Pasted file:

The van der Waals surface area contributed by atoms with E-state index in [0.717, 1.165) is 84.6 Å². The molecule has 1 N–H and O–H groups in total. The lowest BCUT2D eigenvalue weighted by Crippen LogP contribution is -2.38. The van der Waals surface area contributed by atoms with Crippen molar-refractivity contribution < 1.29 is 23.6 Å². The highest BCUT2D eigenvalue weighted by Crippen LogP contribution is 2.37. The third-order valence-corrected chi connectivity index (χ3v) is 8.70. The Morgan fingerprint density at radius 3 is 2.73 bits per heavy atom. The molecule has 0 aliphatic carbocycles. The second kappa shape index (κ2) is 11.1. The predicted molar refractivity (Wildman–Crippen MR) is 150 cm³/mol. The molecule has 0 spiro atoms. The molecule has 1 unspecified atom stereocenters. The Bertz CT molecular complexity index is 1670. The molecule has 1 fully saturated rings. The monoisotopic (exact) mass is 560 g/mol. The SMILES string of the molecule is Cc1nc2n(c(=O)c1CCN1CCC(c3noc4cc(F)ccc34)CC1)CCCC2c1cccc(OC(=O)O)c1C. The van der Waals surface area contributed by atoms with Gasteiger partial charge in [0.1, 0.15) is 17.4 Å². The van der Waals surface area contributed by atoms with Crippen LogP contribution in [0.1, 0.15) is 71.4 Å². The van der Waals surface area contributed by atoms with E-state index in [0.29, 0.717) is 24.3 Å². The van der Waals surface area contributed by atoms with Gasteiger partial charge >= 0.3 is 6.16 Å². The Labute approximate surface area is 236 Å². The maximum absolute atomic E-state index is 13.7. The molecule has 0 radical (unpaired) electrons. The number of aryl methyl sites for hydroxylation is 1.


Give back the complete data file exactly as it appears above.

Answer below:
The van der Waals surface area contributed by atoms with E-state index in [0.717, 1.165) is 84.6 Å². The molecule has 1 N–H and O–H groups in total. The lowest BCUT2D eigenvalue weighted by Crippen LogP contribution is -2.38. The van der Waals surface area contributed by atoms with Crippen molar-refractivity contribution < 1.29 is 23.6 Å². The highest BCUT2D eigenvalue weighted by Crippen LogP contribution is 2.37. The third-order valence-corrected chi connectivity index (χ3v) is 8.70. The Morgan fingerprint density at radius 3 is 2.73 bits per heavy atom. The molecule has 0 aliphatic carbocycles. The second kappa shape index (κ2) is 11.1. The predicted molar refractivity (Wildman–Crippen MR) is 150 cm³/mol. The molecule has 0 spiro atoms. The molecule has 1 unspecified atom stereocenters. The Bertz CT molecular complexity index is 1670. The molecule has 1 fully saturated rings. The monoisotopic (exact) mass is 560 g/mol. The SMILES string of the molecule is Cc1nc2n(c(=O)c1CCN1CCC(c3noc4cc(F)ccc34)CC1)CCCC2c1cccc(OC(=O)O)c1C. The van der Waals surface area contributed by atoms with Gasteiger partial charge in [0.1, 0.15) is 17.4 Å². The van der Waals surface area contributed by atoms with Crippen LogP contribution in [0.1, 0.15) is 71.4 Å². The van der Waals surface area contributed by atoms with E-state index in [0.29, 0.717) is 24.3 Å². The van der Waals surface area contributed by atoms with Gasteiger partial charge >= 0.3 is 6.16 Å². The Labute approximate surface area is 236 Å². The maximum absolute atomic E-state index is 13.7. The molecule has 0 radical (unpaired) electrons. The number of aryl methyl sites for hydroxylation is 1.